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VOCUS. A visual attention system for object detection and goal-directed search

: Frintrop, S.
: Cremers, A.B.; Hertzberg, J.


Berlin: Springer, 2006, XII, 216 pp.
Zugl.: Bonn, Univ., Diss., 2005
Lecture Notes in Artificial Intelligence, 3899
ISBN: 3-540-32759-2
ISBN: 978-3-540-32759-2
Fraunhofer IAIS ()
Visual attention; computer vision; robotic perception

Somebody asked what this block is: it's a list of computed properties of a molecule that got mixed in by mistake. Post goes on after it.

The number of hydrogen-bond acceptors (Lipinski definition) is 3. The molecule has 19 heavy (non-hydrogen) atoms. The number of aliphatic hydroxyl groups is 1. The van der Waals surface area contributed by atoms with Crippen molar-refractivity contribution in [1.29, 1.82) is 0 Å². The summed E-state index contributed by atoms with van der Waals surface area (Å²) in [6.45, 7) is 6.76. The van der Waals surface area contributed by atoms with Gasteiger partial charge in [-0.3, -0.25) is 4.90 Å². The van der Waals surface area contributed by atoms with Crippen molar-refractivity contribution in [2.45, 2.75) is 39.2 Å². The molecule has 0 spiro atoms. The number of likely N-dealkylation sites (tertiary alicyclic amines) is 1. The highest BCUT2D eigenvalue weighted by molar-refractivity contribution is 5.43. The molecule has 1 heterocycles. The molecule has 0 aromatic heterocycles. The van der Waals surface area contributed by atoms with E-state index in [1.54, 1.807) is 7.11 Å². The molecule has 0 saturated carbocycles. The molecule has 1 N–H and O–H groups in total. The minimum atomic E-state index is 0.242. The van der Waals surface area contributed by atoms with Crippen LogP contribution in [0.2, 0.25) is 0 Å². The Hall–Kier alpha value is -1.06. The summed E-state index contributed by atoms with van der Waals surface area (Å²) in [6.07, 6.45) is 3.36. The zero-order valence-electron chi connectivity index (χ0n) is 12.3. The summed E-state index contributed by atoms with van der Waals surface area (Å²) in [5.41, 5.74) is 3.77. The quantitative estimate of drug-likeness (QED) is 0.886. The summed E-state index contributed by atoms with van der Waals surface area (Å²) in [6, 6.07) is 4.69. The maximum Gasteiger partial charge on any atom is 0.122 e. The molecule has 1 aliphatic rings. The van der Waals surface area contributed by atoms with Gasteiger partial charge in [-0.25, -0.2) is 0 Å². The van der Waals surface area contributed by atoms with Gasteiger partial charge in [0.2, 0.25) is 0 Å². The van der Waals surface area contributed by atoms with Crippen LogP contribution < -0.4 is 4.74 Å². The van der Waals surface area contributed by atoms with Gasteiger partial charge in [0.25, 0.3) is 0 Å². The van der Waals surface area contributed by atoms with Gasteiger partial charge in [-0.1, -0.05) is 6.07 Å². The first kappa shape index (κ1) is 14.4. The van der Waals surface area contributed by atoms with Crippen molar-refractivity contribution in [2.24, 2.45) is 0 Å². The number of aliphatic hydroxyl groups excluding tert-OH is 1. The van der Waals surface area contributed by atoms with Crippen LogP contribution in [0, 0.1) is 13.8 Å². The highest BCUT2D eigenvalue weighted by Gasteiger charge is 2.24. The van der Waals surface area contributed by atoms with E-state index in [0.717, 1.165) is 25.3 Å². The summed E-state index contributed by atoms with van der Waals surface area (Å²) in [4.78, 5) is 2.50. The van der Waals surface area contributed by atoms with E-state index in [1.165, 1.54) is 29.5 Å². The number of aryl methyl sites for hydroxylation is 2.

Visual attention is a mechanism in human perception which selects relevant regions from a scene and provides these regions for higher-level processing as ob ject recognition. This enables humans to act effectively in their environment despite the complexity of perceivable sensor data. Computational vision systems face the same problem as humans: there is a large amount of information to be processed and to achieve this efficiently, maybe even in real-time for robotic applications, the order in which a scene is investigated must be determined in an intelligent way. A promising approach is to use computational attention systems that simulate human visual attention. This monograph introduces the biologically motivated computational attention system VOCUS (Visual Ob ject detection with a CompUtational attention System) that detects regions of interest in images. It operates in two modes, in an exploration mode in which no task is provided, and in a search mode with a specified target. In exploration mode, regions of interest are defined by strong contrasts (e.g., color or intensity contrasts) and by the uniqueness of a feature. For example, a black sheep is salient in a flock of white sheep. In search mode, the system uses previously learned information about a target ob ject to bias the saliency computations with respect to the target. In various experiments, it is shown that the target is on average found with less than three fixations, that usually less than five training images suffice to learn the target information, and that the system is mostly robust with regard to viewpoint changes and illumination variances. Furthermore, we demonstrate how VOCUS profits from additional sensor data: we apply the system to depth and reflectance data from a 3D laser scanner and show the advantages that the laser modes provide. By fusing the data of both modes, we demonstrate how the system is able to consider distinct ob ject properties and how the flexibility of the system increases by considering different data. Finally, the regions of interest provided by VOCUS serve as input to a classifier that recognizes the ob ject in the detected region. We show how and in which cases the classification is sped up and how the detection quality is improved by the attentional front-end. This approach is especially useful if many ob ject classes have to be considered, a frequently occurring situation in robotics. VOCUS provides a powerful approach to improve existing vision systems by concentrating computational resources to regions that are more likely to contain relevant information. The more the complexity and power of vision systems increase in the future, the more they will profit from an attentional front-end like VOCUS.